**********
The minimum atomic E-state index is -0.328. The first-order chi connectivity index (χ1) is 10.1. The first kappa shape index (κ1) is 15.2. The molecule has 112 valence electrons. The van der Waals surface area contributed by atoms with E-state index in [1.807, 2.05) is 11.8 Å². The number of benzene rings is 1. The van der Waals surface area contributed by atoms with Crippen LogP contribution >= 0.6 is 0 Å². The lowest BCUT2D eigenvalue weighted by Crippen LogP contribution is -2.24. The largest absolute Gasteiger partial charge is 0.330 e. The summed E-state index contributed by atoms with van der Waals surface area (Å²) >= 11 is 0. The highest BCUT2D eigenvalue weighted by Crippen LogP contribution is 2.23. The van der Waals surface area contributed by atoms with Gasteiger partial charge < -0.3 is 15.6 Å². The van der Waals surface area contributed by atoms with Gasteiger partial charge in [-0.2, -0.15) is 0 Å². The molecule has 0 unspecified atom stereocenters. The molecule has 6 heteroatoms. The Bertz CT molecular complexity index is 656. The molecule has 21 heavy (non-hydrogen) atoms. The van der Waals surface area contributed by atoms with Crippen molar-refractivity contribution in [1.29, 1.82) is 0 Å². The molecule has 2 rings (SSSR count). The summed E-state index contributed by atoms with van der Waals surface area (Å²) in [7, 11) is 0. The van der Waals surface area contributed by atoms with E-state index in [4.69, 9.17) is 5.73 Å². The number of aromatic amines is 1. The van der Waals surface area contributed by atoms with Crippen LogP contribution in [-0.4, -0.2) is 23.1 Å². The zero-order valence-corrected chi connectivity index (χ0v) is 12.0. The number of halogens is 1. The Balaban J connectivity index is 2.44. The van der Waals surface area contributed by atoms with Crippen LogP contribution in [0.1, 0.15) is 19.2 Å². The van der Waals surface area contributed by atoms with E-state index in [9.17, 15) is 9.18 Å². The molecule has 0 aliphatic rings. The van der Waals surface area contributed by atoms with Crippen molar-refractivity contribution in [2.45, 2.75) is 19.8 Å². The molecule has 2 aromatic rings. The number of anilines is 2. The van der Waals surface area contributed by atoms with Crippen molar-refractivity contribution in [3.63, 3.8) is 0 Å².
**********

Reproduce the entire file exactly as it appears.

The minimum atomic E-state index is -0.328. The first-order chi connectivity index (χ1) is 10.1. The first kappa shape index (κ1) is 15.2. The molecule has 112 valence electrons. The van der Waals surface area contributed by atoms with E-state index in [1.807, 2.05) is 11.8 Å². The number of benzene rings is 1. The van der Waals surface area contributed by atoms with Crippen LogP contribution >= 0.6 is 0 Å². The lowest BCUT2D eigenvalue weighted by Crippen LogP contribution is -2.24. The largest absolute Gasteiger partial charge is 0.330 e. The summed E-state index contributed by atoms with van der Waals surface area (Å²) >= 11 is 0. The highest BCUT2D eigenvalue weighted by Crippen LogP contribution is 2.23. The van der Waals surface area contributed by atoms with Gasteiger partial charge < -0.3 is 15.6 Å². The van der Waals surface area contributed by atoms with Gasteiger partial charge in [-0.2, -0.15) is 0 Å². The molecule has 0 unspecified atom stereocenters. The molecule has 6 heteroatoms. The Bertz CT molecular complexity index is 656. The molecule has 21 heavy (non-hydrogen) atoms. The van der Waals surface area contributed by atoms with Crippen molar-refractivity contribution in [1.29, 1.82) is 0 Å². The molecule has 2 rings (SSSR count). The summed E-state index contributed by atoms with van der Waals surface area (Å²) in [7, 11) is 0. The van der Waals surface area contributed by atoms with E-state index in [4.69, 9.17) is 5.73 Å². The number of aromatic amines is 1. The van der Waals surface area contributed by atoms with Crippen LogP contribution in [-0.4, -0.2) is 23.1 Å². The zero-order valence-corrected chi connectivity index (χ0v) is 12.0. The number of halogens is 1. The Balaban J connectivity index is 2.44. The van der Waals surface area contributed by atoms with Crippen LogP contribution in [0.1, 0.15) is 19.2 Å². The van der Waals surface area contributed by atoms with E-state index in [9.17, 15) is 9.18 Å². The molecule has 0 aliphatic rings. The van der Waals surface area contributed by atoms with Crippen molar-refractivity contribution in [2.45, 2.75) is 19.8 Å². The molecule has 2 aromatic rings. The number of anilines is 2. The van der Waals surface area contributed by atoms with Crippen molar-refractivity contribution in [3.63, 3.8) is 0 Å².